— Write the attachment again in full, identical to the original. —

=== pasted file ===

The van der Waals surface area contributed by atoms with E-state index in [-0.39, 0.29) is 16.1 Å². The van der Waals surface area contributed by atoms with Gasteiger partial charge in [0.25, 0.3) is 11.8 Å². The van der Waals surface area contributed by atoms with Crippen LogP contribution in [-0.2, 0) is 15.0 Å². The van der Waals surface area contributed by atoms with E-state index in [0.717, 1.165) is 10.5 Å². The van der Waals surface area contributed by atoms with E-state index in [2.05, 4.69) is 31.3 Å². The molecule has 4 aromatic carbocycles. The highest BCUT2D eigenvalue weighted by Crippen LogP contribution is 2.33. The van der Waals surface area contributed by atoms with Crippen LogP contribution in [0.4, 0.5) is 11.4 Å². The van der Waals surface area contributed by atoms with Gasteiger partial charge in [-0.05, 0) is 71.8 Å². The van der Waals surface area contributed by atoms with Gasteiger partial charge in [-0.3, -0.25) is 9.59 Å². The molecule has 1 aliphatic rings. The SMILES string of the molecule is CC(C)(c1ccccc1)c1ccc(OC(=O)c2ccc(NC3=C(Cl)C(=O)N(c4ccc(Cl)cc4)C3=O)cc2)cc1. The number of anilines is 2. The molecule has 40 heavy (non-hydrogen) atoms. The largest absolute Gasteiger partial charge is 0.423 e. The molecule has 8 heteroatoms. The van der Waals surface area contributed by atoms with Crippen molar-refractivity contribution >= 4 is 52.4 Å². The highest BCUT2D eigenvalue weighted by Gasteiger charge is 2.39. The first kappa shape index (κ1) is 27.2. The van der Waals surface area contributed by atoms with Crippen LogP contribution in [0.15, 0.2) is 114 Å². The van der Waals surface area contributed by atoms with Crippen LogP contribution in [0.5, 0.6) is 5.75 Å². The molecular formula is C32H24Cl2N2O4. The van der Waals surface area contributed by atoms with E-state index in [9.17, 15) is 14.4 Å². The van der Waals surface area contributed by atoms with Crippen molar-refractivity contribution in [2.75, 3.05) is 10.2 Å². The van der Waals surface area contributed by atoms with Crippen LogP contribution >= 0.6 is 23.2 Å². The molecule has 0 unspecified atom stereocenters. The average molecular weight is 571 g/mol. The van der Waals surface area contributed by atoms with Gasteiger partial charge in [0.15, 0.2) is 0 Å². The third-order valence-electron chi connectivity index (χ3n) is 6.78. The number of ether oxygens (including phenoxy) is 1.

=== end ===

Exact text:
The van der Waals surface area contributed by atoms with E-state index in [-0.39, 0.29) is 16.1 Å². The van der Waals surface area contributed by atoms with Gasteiger partial charge in [0.25, 0.3) is 11.8 Å². The van der Waals surface area contributed by atoms with Crippen LogP contribution in [-0.2, 0) is 15.0 Å². The van der Waals surface area contributed by atoms with E-state index in [0.717, 1.165) is 10.5 Å². The van der Waals surface area contributed by atoms with E-state index in [2.05, 4.69) is 31.3 Å². The molecule has 4 aromatic carbocycles. The highest BCUT2D eigenvalue weighted by Crippen LogP contribution is 2.33. The van der Waals surface area contributed by atoms with Crippen LogP contribution in [0.4, 0.5) is 11.4 Å². The van der Waals surface area contributed by atoms with Gasteiger partial charge in [-0.05, 0) is 71.8 Å². The van der Waals surface area contributed by atoms with Gasteiger partial charge in [-0.3, -0.25) is 9.59 Å². The molecule has 1 aliphatic rings. The SMILES string of the molecule is CC(C)(c1ccccc1)c1ccc(OC(=O)c2ccc(NC3=C(Cl)C(=O)N(c4ccc(Cl)cc4)C3=O)cc2)cc1. The number of anilines is 2. The molecule has 40 heavy (non-hydrogen) atoms. The largest absolute Gasteiger partial charge is 0.423 e. The molecule has 8 heteroatoms. The van der Waals surface area contributed by atoms with Crippen molar-refractivity contribution >= 4 is 52.4 Å². The highest BCUT2D eigenvalue weighted by Gasteiger charge is 2.39. The first kappa shape index (κ1) is 27.2. The van der Waals surface area contributed by atoms with Crippen LogP contribution in [0.15, 0.2) is 114 Å². The van der Waals surface area contributed by atoms with Crippen LogP contribution in [0.5, 0.6) is 5.75 Å². The molecular formula is C32H24Cl2N2O4. The van der Waals surface area contributed by atoms with E-state index in [9.17, 15) is 14.4 Å². The van der Waals surface area contributed by atoms with Crippen molar-refractivity contribution in [2.75, 3.05) is 10.2 Å². The van der Waals surface area contributed by atoms with Crippen LogP contribution >= 0.6 is 23.2 Å². The molecule has 0 unspecified atom stereocenters. The average molecular weight is 571 g/mol. The van der Waals surface area contributed by atoms with Gasteiger partial charge in [0.15, 0.2) is 0 Å². The third-order valence-electron chi connectivity index (χ3n) is 6.78. The number of ether oxygens (including phenoxy) is 1.